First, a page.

Medline: 10561291

The abstract Journal of Clinical Oncology 17(8): 2300-2308, 1999. is available online.

The fulltext Journal of Clinical Oncology 17(8): 2300-2308, 1999. may be available online for subscribers.

Randomized study of CODE versus alternating CAV/EP for extensive-stage small-cell lung cancer: an intergroup study of the National Cancer Institute of Canada Clinical Trials Group and the Southwest Oncology Group.

Murray N, Livingston RB, Shepherd FA, et al.


To determine whether an intensive weekly chemotherapy regimen plus thoracic irradiation is superior to standard chemotherapy in the treatment of extensive-stage small-cell lung cancer (ESCLC).

Patients and Methods:
Patients with ESCLC were considered eligible for the study if they were younger than 68 years, had a performance status of 0 to 2, and were free of brain metastases. Patients were randomized to receive cisplatin, vincristine, doxorubicin, and etoposide (CODE) or alternating cyclophosphamide, doxorubicin, vincristine/etoposide and cisplatin (CAV/EP). Consolidative thoracic irradiation and prophylactic cranial irradiation were given to patients responding to CODE and according to investigator discretion on the CAV/EP arm.

The fidelity of drug delivery on both drug regimens was equal, and more than 70% of all patients received the intended protocol chemotherapy. Although rates of neutropenic fever were similar, nine (8.2%) of 110 patients on the CODE arm died during chemotherapy, whereas one (0.9%) of 109 patients died on the CAV/EP arm. Response rates after chemotherapy were higher (P =.006) with CODE (87%) than with CAV/EP (70%). However, progression-free survival (median of 0.66 years on both arms) and overall survival (median, 0.98 years for CODE and 0. 91 years for CAV/EP) were not statistically different.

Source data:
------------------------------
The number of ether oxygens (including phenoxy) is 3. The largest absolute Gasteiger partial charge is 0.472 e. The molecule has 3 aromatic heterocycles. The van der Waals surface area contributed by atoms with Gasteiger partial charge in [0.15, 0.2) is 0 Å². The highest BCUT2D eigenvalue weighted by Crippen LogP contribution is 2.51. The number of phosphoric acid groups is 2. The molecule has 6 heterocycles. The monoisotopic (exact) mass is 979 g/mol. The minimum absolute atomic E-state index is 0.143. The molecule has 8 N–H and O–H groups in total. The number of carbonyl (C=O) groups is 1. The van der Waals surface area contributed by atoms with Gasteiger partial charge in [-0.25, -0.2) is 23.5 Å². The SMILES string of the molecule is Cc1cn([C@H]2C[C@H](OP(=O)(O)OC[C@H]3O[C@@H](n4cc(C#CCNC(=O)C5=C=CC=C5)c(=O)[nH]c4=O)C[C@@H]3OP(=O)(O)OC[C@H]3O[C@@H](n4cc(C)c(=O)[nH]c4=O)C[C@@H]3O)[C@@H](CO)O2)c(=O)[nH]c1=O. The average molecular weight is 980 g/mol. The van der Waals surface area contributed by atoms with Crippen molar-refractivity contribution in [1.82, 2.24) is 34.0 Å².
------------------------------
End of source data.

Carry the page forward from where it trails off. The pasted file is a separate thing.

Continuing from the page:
The CODE regimen increased two-fold the received dose-intensity of four of the most active drugs in small-cell lung cancer compared with the standard CAV/EP regimen while maintaining an approximately equal total dose. Despite supportive care (but not routine prophylactic use of granulocyte colony-stimulating factor), there was excessive toxic mortality with the CODE regimen. The response rate with CODE was higher than that of CAV/EP, but progression-free and overall survival were not significantly improved. In view of increased toxicity and similar efficacy, the CODE chemotherapy regimen is not recommended for treatment of ESCLC.

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